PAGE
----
However, long lists of requirements have a more pernicious effect – they can intimidate some people who would otherwise apply. Impostor syndrome is a real thing.

To make sure you’re not letting anybody out, it’s best to keep requirements list as short as possible. Here’s a good example from Clever:

Most engineers spend as much time dealing with people as they do dealing with technical issues, so remember to not get bogged down with technical requirements. They’re important, sure, but a good rule of thumb is that roughly half of your requirements should be non-technical.

Why we’re cool

Finally, you need to explain why someone would join your startup over any other startup. This is certainly the most tricky part of writing a job post, since it’s kind of hard to sum up what makes your company special.

One of the best ways to write a “Why we’re cool” section is to sit down and write what makes the culture of your company great. This means writing down the big things (Do you have a mission? Do you value autonomy? What about work-life balance?) as well as the smaller ones (What’s your open source policy? Does everybody eat lunch at their desks or do people go out together?)

Don’t be afraid to get into as much detail as you want – there are hundreds of startups in the bay area using Python. There are thousands using Node. None have your unique company culture and that’s what you need to put forward.

Here’s a breakdown of the “Why we’re cool” section of another Stripe job posting4. Pay attention to all the unique selling points they have: stripe cool description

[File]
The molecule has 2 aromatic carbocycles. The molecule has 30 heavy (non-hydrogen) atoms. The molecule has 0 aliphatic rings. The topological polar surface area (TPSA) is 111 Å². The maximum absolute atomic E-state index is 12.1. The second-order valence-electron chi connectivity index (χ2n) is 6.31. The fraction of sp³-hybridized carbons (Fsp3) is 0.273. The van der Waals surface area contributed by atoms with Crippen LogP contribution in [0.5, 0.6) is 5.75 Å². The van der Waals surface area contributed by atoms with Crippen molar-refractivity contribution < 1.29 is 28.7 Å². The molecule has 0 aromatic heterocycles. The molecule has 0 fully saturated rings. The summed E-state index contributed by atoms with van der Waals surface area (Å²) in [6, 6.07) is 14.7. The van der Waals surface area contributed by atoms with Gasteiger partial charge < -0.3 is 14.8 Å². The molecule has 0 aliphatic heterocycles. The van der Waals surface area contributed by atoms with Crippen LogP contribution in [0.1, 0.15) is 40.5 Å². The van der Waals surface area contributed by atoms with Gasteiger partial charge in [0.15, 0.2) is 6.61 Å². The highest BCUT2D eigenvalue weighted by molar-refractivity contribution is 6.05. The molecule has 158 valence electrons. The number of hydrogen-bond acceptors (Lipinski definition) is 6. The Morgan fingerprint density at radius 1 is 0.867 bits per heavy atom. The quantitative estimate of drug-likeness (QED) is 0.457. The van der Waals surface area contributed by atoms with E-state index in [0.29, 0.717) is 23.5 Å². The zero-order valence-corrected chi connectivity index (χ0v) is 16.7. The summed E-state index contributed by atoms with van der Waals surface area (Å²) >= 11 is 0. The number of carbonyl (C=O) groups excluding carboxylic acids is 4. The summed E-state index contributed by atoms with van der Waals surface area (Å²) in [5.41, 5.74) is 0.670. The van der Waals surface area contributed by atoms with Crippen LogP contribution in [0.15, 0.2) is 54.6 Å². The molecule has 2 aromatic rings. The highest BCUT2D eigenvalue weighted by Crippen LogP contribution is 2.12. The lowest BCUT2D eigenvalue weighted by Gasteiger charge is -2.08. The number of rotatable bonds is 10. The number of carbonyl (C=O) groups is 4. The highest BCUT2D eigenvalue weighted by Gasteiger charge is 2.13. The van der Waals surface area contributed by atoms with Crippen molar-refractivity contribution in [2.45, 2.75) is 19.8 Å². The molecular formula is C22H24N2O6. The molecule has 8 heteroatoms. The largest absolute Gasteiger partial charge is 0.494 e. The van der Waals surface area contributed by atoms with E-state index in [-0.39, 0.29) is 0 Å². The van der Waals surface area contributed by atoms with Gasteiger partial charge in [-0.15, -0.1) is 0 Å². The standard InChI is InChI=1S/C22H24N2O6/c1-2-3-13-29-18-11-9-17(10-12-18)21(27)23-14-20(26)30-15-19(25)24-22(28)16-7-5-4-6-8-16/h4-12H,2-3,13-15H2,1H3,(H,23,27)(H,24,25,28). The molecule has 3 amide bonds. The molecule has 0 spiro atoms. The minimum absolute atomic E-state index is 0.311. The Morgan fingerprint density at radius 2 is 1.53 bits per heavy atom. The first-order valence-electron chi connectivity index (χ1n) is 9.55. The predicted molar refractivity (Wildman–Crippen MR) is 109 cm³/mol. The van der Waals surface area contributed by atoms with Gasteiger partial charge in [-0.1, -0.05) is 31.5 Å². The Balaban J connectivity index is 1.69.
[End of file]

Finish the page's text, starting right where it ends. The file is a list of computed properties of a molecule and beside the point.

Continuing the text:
This job posting hits all the notes – from the big things (the mission: increasing the GDP of the Internet) to the smaller ones (everybody having lunch together).

If you’re looking for more inspiration, Github and – in a more corporate style – Splunk have good “why we’re cool” sections.

Watch out for biases!

Make sure that your job post isn’t unconsciously biased towards certain categories. One example I can remember is an old Nylas job posting5 that had an interesting metaphor about the job of an SRE being like working at a pit stop on an F1 racing team. I remember finding this working uncomfortable because it makes the job sound way more stressful than it is – which would cause some good, qualified applicants to not apply.

I know it’s easy to say “look for your own unconscious bias in the post you wrote”, but what helps would be to ask a diverse set of your coworkers whether they’d consider applying after reading your job post.

You could also use a tool like Kat Matfield’s gender decoder to “lint” your post and make sure it’s gender neutral.


Hopefully, with the right structure in place writing a job post isn’t going to feel like pulling teeth anymore! Please let me know if you have questions or comments – send me an email at hello at khamidou.com.

  1. Obviously, the order is going to be a little different if you’re, say, SpaceX. You’ll get a lot more mission-driven people. 

  2. In general, it’s better to be very specific about what the job will entails, because it helps the reader imagine what they’ll be doing. 

  3. Does an SRE need to know Bash? Maybe – or maybe they can figure it out on the job. 

  4. What can I say? They have great job postings! 

  5. we’ve retired this job posting a long time ago!